Amid the rubble, UW finds a gem in sleek Tuiasosopo

September 21, 1997

Dave Boling; News Tribune columnist

Any Washington Husky football fans out there still lamenting the transfer of Shane Fortney?

Didn't think so.

If you are, you weren't paying sufficient attention to the Washington-Nebraska game Saturday.

Yes, No. 2-ranked Washington probably lost its shot at a national championship, and stellar sophomore quarterback Brock Huard, who has played flawlessly, might be temporarily derailed by a sprained ankle.

But sparkling through the grim aftermath of the Huskies' 27-14 loss to Nebraska was a remarkable kid named Marques Tuiasosopo.

Tuiasosopo. So hard to type. So fun to say.

Six melodic syllables. Flowing, fluid - like a sound track for the way he plays the game.

Tu-i-a-so-so-po.

In Samoan, it means: Poised kid with great skills.

OK, maybe it doesn't. But it could.

While some of his 18-year-old contemporaries were gearing up for the Saturday dinner rush at Dick's, or trying to figure out if their T-shirts can be washed with their jeans, Tuiasosopo was getting thrown in at quarterback for the Huskies against one of the most storied programs in college football.

All in front of 74,023 fans and a regional television audience.

Many of us believed, especially after disgruntled reserve Shane Fortney transferred out, that if Huard went down, the Huskies' hopes would turn to vapor and float off like morning fog over Lake Washington.

As it turns out, that's not the case at all.

Huard limped off at the end of the first period.

And with just his second pass, the true freshman lofted a 41-yard completion.

The numbers are a bit difficult to fathom, as he passed for 270 yards on 12 completions - with five plays exceeding 36 yards (plus a 47-yarder that was called back because of a penalty).

After the game, Huard - the nation's leader in passing efficiency, humility, leadership skills and Christian fellowship - was so disappointed that he couldn't even say how disappointed he was.

When asked about it, he just shook his head, and shook his head, and nothing came out. He could not find enough expressions of misery to measure the depth of his dismay.

But even he was "very proud" of the way Marques played.

That's what is perhaps the funniest part of all this: None of the Huskies seemed too surprised by the kid's capacity to handle the pressure.

"I told him just to flow out there and not think," Huard said, single-handedly debunking anyone's attempts to suggest that this game is a cerebral pursuit. "Usually when quarterbacks get in trouble it's when they think too much. It forces you to kind of aim balls. If you just let it flow and let your athleticism shine, you're usually pretty successful."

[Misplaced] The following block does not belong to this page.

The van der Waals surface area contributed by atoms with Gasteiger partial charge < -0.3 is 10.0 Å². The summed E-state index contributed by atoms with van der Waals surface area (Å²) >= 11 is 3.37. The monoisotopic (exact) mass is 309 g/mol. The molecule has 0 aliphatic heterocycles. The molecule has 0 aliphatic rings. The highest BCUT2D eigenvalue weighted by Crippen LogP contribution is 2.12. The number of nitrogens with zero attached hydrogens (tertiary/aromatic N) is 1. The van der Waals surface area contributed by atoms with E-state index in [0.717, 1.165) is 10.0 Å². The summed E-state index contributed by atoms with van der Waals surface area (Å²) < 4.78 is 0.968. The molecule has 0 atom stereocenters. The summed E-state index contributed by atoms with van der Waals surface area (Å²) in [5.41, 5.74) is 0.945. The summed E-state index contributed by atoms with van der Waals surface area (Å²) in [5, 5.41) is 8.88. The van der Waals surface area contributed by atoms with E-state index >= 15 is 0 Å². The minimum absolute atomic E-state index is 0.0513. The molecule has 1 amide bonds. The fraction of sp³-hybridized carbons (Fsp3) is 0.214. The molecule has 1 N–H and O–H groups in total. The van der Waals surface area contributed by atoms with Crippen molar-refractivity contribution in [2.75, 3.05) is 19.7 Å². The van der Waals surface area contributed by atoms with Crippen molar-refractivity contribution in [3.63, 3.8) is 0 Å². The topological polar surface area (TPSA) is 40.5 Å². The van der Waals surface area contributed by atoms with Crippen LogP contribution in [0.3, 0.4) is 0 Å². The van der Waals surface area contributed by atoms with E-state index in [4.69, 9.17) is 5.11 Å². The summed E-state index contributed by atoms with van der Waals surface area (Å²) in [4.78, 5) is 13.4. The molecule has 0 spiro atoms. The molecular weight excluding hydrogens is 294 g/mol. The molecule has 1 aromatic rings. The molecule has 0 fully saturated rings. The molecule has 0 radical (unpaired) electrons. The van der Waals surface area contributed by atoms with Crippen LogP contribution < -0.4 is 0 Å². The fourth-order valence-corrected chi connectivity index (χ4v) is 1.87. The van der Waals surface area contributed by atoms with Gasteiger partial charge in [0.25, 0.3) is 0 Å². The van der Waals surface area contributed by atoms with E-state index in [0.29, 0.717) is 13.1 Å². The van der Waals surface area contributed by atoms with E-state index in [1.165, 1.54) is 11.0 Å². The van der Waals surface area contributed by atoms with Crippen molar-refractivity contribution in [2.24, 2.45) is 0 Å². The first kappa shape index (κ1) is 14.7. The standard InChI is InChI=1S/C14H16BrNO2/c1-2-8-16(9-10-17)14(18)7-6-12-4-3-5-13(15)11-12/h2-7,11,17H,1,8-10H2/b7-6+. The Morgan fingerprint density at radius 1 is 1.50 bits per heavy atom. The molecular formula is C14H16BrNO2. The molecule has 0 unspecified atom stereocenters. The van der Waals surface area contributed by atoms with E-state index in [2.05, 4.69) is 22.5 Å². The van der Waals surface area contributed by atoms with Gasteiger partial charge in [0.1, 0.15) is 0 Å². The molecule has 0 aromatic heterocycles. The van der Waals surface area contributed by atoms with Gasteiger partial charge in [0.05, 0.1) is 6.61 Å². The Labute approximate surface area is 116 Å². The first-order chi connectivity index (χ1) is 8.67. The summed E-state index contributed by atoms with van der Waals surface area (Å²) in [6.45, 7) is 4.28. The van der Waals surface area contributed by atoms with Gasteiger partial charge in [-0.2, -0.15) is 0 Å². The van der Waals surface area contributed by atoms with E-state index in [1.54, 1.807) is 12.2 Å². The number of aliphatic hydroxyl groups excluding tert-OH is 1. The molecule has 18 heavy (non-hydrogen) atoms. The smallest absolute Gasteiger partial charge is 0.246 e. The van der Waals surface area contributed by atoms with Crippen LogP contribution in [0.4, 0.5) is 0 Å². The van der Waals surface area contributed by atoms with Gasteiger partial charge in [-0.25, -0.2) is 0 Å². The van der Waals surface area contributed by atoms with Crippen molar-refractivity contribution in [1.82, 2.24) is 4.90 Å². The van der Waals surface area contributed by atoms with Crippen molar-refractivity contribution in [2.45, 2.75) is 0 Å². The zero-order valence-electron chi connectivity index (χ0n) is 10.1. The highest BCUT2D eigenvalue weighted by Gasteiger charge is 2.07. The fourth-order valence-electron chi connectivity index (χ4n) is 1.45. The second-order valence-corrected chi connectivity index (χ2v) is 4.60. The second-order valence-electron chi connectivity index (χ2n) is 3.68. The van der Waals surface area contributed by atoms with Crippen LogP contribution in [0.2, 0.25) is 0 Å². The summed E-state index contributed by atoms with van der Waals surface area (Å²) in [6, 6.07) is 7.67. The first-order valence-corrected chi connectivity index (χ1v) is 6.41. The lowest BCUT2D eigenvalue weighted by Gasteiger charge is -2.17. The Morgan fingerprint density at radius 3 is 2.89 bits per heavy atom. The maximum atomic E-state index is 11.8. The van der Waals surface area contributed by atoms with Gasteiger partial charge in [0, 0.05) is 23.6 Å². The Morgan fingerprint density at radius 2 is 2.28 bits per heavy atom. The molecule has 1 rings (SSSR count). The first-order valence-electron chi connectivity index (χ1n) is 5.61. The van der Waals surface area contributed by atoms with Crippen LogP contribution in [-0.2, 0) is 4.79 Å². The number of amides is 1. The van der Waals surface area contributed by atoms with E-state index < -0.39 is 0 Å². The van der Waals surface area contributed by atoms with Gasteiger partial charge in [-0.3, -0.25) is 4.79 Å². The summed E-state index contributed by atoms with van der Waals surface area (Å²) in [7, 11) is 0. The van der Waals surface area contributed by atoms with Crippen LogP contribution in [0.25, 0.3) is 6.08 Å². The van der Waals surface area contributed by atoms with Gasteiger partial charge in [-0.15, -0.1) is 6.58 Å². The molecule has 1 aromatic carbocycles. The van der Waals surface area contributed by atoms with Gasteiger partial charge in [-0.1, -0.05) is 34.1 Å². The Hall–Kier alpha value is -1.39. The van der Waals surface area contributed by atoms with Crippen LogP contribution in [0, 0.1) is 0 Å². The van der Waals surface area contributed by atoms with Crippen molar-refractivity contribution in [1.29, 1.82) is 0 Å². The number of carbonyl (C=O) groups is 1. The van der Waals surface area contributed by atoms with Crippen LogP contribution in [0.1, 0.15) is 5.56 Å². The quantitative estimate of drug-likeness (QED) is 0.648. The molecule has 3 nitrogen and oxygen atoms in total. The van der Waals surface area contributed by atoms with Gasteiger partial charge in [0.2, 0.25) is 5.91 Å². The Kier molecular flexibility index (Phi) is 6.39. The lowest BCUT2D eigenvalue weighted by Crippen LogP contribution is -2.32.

UW quarterbacks coach Bill Diedrick said Tuiasosopo handled the full playbook - not just the color-by-number parts.

And his composure, Diedrick said, was in keeping with his character.

"When he won the (backup job) in fall camp, the one thing that impressed not only the staff, but his upperclassmen teammates as well, was the amount of poise he showed," Diedrick said. "The first time he stepped in the huddle, it wasn't a rookie freshman coming out of high school, it was someone who had a great deal of presence and a good deal of leadership."

Fresh out of Woodinville High, Tuiasosopo scored higher in some performance-efficiency ratings than Huard, himself, Diedrick said.

Football, of course, was a cradle language for Tuiasosopo, whose father, Manu, played defensive tackle in the NFL for eight seasons.

And aside from all the important genetic coding, Manu imparted other crucial lessons to his son, lessons that allowed him to come onto the field Saturday and play with uncommon poise.

"He just really pushed us," Marques said of his father's influence. "Sometimes my sister (Leslie, a UW volleyball player) and I were like 'Come on dad, give us a break.' But he was always pushing us."

Apparently, that conditioning made Marques able to handle the grinding he took in the crucible of Husky Stadium on Saturday.

"He is very confident," receiver Jerome Pathon said. "He tried to rally us together and get us pumped up and ready to go."

It couldn't have been easy.

Consider the reaction of Nebraska's All-American defensive tackle Jason Peter to Tuiasosopo's appearance.

"I might have said something like, 'Hey, rookie, I'm gonna take your head off'," Peter admitted.

But he didn't. Largely because the speedy Tuiasosopo is difficult to catch.

Afterward, the kid played down his performance. No biggie. Hey, man, he's been through the wars in the Kingco Conference.

"It wasn't really any different than any other day," he said. "Like any other practice or game - just go out and play."

Which he did. With skill and verve and confidence.

"He showed what he can do," Diedrick said.

Yes, he did.

Faster than you can say Tuiasosopo.


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